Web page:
Will Pakistan Run Dry by 2047?

The water crisis has become one of, if not the most pertinent issues of the current moment, with the masses being bombarded with the highly politicized dam fund appeals from all directions. One can’t go far without being confronted by slogans proclaiming a complete water shortage by 2025. Are these predictions correct and if so, to what extent? What is the source of the water crisis and what are the possible solutions? These are some of the questions that the esteemed speakers at the seminar attempted to answer.

The talk was moderated by Dr. Agha Ali Akram while the speakers consisted of Dr. Zehra Waheed of SDSB, senior economist at Asianics Agro Development, Dr. Pervaiz Amir as well as Stephen Davies, a senior teaching fellow at the International Food Policy Research Institute. The speakers were sure to clarify that the problem was not one of the supply of water in itself but rather that of the consumption of fresh water. It was the demand side of the debate that the speakers brought attention to, as it is one that is not often considered when evaluating the water crisis in Pakistan.

The speakers were largely in agreement regarding the fact that Pakistan is unlikely to run dry in the next 30 or so years but the path to a sustainable future is definitely one in which the consumption of water is managed in a far more efficient manner than the current systems in place. While Dr. Pervaiz stressed on the economics of creating a ‘water market’, Mr. Davies supported him by providing an example of such a market that operates in Colorado, United States – a region that has faced extreme scarcity of the cherished resource. On the other hand, Dr. Waheed propagated the idea of appealing to a common sense of ethics and morality that she believes will go a long way in conserving water for the future.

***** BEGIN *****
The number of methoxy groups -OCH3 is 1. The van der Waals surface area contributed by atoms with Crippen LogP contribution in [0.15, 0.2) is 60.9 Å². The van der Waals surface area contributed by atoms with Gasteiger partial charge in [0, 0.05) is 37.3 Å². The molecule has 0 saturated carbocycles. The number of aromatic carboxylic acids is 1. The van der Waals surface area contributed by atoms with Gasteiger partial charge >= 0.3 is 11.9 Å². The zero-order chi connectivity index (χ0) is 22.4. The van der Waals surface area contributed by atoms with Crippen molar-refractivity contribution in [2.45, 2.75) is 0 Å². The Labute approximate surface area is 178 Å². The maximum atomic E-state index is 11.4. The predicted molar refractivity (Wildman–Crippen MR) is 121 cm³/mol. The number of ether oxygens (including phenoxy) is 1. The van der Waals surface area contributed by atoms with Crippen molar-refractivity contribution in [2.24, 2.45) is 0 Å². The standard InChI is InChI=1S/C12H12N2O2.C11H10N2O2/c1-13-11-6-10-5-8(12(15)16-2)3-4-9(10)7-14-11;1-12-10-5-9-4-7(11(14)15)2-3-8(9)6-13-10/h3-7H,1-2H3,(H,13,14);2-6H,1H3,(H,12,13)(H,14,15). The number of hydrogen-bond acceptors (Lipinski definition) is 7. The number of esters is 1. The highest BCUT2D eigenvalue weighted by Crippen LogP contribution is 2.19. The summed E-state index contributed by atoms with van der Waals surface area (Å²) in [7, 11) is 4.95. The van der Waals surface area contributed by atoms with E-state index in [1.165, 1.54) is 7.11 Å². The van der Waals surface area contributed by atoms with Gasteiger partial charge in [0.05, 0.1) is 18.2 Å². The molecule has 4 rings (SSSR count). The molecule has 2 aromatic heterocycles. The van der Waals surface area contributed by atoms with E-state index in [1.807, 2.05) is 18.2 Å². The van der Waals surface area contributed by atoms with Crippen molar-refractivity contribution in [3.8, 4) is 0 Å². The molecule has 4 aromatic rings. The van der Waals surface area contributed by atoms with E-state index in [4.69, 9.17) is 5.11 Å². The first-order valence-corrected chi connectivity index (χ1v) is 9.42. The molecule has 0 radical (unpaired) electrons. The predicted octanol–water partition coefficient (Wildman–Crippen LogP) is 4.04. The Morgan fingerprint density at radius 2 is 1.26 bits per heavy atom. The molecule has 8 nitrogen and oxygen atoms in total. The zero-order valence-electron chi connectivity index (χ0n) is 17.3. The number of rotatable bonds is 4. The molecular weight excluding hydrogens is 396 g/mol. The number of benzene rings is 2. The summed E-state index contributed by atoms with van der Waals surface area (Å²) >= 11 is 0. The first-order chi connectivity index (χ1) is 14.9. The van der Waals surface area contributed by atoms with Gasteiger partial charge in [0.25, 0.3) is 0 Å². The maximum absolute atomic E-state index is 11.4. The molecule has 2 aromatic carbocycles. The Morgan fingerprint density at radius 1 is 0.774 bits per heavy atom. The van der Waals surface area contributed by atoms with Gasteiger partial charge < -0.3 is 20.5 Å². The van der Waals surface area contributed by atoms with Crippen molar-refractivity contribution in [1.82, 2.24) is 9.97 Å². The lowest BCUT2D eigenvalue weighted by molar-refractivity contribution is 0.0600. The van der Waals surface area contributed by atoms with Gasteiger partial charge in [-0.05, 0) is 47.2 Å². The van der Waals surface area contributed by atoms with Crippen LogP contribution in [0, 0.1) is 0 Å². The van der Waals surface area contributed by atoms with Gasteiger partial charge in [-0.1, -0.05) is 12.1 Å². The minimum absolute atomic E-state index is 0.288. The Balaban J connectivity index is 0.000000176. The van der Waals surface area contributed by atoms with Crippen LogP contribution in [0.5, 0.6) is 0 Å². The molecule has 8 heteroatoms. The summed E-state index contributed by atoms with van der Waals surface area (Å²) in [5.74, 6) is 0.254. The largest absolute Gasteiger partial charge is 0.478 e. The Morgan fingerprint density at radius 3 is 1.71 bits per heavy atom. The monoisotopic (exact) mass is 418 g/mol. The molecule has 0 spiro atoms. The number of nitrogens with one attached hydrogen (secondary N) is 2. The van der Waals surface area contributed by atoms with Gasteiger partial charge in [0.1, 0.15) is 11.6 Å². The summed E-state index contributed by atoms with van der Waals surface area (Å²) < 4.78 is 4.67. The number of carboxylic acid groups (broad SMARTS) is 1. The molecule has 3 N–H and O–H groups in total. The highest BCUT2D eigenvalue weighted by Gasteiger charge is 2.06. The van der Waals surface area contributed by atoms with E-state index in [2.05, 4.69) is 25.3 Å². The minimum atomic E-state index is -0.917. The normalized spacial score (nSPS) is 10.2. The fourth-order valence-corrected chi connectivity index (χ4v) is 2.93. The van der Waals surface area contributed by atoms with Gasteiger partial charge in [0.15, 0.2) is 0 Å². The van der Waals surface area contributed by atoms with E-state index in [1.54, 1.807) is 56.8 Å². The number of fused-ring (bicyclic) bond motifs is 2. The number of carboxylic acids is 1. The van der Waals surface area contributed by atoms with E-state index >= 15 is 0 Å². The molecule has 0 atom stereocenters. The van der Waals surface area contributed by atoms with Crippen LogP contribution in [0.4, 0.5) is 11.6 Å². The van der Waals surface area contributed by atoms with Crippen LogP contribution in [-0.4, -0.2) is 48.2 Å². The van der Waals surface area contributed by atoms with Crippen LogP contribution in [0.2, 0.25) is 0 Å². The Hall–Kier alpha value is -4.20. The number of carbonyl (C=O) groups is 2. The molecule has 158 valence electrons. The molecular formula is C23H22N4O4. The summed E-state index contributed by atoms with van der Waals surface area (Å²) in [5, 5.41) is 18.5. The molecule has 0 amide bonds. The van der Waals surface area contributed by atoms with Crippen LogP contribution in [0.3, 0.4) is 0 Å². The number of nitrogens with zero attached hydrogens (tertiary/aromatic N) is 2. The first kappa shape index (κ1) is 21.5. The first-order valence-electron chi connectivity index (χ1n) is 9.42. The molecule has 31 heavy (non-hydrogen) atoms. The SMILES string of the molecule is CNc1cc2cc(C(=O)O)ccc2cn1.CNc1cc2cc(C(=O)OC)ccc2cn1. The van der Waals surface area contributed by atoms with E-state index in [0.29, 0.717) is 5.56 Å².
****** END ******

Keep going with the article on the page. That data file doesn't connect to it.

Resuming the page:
Currently, around 80-90% of Pakistan’s water is being supplied to the agricultural sector, for the cultivation of crops such as wheat, rice and cotton, that the speakers believed are low-value crops that consume more water than they can afford. It will be cheaper to import these at lower costs while using the water supply for higher value crops. The agricultural sector consumes the vast majority of the fresh water in the country and this usage is almost entirely unaccounted for due to the traditional systems of farming that dominate the landscape. The speakers stressed upon the importance of effective legal infrastructure and the protection of property rights that will go a long way in reducing the unregulated flow of water to the fields.

The crux of the talk was centered on the possibility of exploring an effective pricing mechanism for the consumption of water in agriculture, industry and the domestic sector. Metered measurement and consequent pricing per unit of consumption is the way forward, similar to the way in which gas and electricity are charged for consumption.

Therefore, while the speakers acknowledged the difficulties in introducing these systems to Pakistani society and the resistance they may be met with, they were all in agreement that these policies need to be in place in order to conserve water for the future.

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